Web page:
In light of the United Kingdom Independence Party’s (UKIP) recent successes at the local and European elections, a number of colleagues, friends, family and followers on social media have asked me whether I think UKIP are racist. My answer is always the same. Yes – UKIP is a racist organisation. A significant proportion of people have been surprised by my response; however, I am not similarly taken aback by their reaction to my assertion neither am I shocked that this question has been put to me so frequently over the last few weeks. I’ll explain why during this short piece.
Firstly, to deal with some of the more incontrovertible occurrences of individual racism emanating from UKIP members. Should a UKIP member instructing Lenny Henry to “emigrate to a black country” be considered racist? Yes. Is telling Nigel Farage that “Jewish bankers dominate the world” racist? Yes. Is the expression “bongo bongo land” racist? Yes. Is the following statement from a UKIP member racist: “Go home you free-loading, benefit-grabbing, resource-sucking, baby-making, non-English-speaking ********* and take those other hairy-faced, sandal-wearing, bomb-making, camel-riding, goat-********, raghead ******** with you”. Well, irrefutably, yes.
Popular opinion would mostly agree that these kinds of bigoted attitudes, expressed about Black people, would constitute racism. That is because they fit neatly within old, colour–based conceptions of racism as something to do with a dislike or hatred of Black people. Hence, when such abhorrent opinions surface high ranking UKIP officials appear all too aware of this and act quickly to condemn the perpetrators for expressing such indisputably racist sentiment. Moreover, to further distance the party from these increasingly frequent individual micro-aggressions, UKIP professes actively to value highly-skilled Black, South Asian and East Asian people over certain peripherally white people – a position which distances them from the (even far-er) far-right British Nationalist Party. If one then continues to hold to the position that racism should be understood simply as “prejudice … directed against someone of a different race based on the belief that one’s own race is superior”, it is unsurprising that some do not recognise UKIP as a racist organisation. In simple terms, given that it is the official party-line to supposedly celebrate, as opposed to deny, the talents of particular non-white peoples how could an organisation of this nature be considered racist?
So successful is UKIP’s articulation of its ‘anti-racist’ immigration control objectives (an oxymoron if ever I heard one) even the BBC’s chief political editor, Nick Robinson, seems to agree that the broader debate about EU migration (read: white migration), engulfing much of the UK, is indeed “not about race”. This attitude is especially worrying. That is because it fails to recognise how it is white people are indeed raced, and therefore must have something to do with ‘race’, or how differing white ethnic groups are racialised differently. Thus, if the position of Robinson is typical of others in mainstream media, UKIP will continue to receive very little in way of comeback when describing “Romanians” as benefit-stealing criminals or “Polish” people as low-skilled workers because simply it is assumed that these persons and countries are perceived by Britons as white. Failing to understand that UKIP’s vision of Europe as a two-tiered economic space, which has produced supposedly two distinctly different cultural-types of European countries and, importantly, peoples (wealthy, cultured and civilised Western, Central and Northern Europeans and impoverished, barbaric and uncivilised Eastern Europeans), is absolutely to do with ‘race’, legitimises UKIP’s supposedly ‘anti-racist’ position.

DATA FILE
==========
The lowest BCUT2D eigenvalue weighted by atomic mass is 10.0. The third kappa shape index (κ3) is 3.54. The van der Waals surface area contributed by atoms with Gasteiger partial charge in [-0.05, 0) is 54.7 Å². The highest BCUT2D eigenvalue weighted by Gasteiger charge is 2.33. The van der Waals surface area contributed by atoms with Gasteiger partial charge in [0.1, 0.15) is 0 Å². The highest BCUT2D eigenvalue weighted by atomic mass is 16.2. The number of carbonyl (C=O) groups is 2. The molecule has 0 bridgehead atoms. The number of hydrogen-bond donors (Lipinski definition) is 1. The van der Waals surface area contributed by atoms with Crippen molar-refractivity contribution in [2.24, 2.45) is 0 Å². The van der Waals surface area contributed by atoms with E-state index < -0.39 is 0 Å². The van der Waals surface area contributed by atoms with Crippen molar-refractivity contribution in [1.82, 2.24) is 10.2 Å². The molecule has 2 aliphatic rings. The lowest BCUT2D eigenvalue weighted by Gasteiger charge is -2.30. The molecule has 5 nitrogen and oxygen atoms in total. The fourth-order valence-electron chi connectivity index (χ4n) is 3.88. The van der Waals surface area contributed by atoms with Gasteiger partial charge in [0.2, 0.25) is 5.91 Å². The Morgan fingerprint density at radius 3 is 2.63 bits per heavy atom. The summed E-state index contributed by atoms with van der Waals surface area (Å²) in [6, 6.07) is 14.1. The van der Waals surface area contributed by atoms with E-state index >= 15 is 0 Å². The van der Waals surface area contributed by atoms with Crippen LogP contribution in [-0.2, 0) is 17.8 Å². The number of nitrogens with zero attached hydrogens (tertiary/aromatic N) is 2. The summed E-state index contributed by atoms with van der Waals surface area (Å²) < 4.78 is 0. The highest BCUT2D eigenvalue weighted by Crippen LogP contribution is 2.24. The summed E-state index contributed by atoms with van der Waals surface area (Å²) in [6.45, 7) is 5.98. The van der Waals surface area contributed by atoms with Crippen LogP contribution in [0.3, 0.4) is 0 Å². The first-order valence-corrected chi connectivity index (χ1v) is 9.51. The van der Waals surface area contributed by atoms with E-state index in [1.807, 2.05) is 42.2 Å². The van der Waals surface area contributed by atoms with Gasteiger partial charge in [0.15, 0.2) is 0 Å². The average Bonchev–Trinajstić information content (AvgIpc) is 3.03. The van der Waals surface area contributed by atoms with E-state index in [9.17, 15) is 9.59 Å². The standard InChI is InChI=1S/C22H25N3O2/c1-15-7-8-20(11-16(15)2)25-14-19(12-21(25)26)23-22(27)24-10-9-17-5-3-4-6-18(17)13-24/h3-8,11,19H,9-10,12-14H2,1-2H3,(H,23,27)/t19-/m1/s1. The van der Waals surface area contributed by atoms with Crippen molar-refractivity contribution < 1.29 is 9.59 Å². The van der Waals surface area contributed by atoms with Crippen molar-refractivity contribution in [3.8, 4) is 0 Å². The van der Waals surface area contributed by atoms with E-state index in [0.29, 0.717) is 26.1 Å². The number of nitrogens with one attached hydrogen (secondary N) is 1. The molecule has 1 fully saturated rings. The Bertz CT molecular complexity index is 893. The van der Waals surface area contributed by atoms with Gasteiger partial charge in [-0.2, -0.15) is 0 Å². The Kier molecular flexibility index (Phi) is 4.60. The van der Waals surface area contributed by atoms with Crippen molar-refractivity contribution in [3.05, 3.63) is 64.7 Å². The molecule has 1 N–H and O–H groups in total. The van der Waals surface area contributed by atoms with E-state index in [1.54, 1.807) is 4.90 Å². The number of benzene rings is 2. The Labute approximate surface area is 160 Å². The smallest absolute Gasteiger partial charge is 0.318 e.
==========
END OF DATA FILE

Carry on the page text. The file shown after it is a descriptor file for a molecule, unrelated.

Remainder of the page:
Indeed, racism should be understood as a belief in Black inferiority but it should also be considered in much more complex terms if we are to understand the nature of how discriminatory practices function in contemporary Western societies. It is therefore imperative to mark and name the racist practices and beliefs of UKIP and Farage to avoid what Mairtin Mac an Ghaill calls “racism without race”, which is a tendency to downplay the seriousness of xenophobia, jingoism and racialised forms of oppression simply because ‘new’ incarnations of racism do not fit neatly with the ‘old’. To ignore what is implicit within Farage’s anti-European rhetoric – a belief in Europe as a place populated by sub-racial categories of white people, whose cultures are inferior to those imagined to exist in Farage’s mythical little England – is to fail to recognise the sincerity of intra-racial racism and the inherently racist, divisive and contentious intent harboured by UKIP.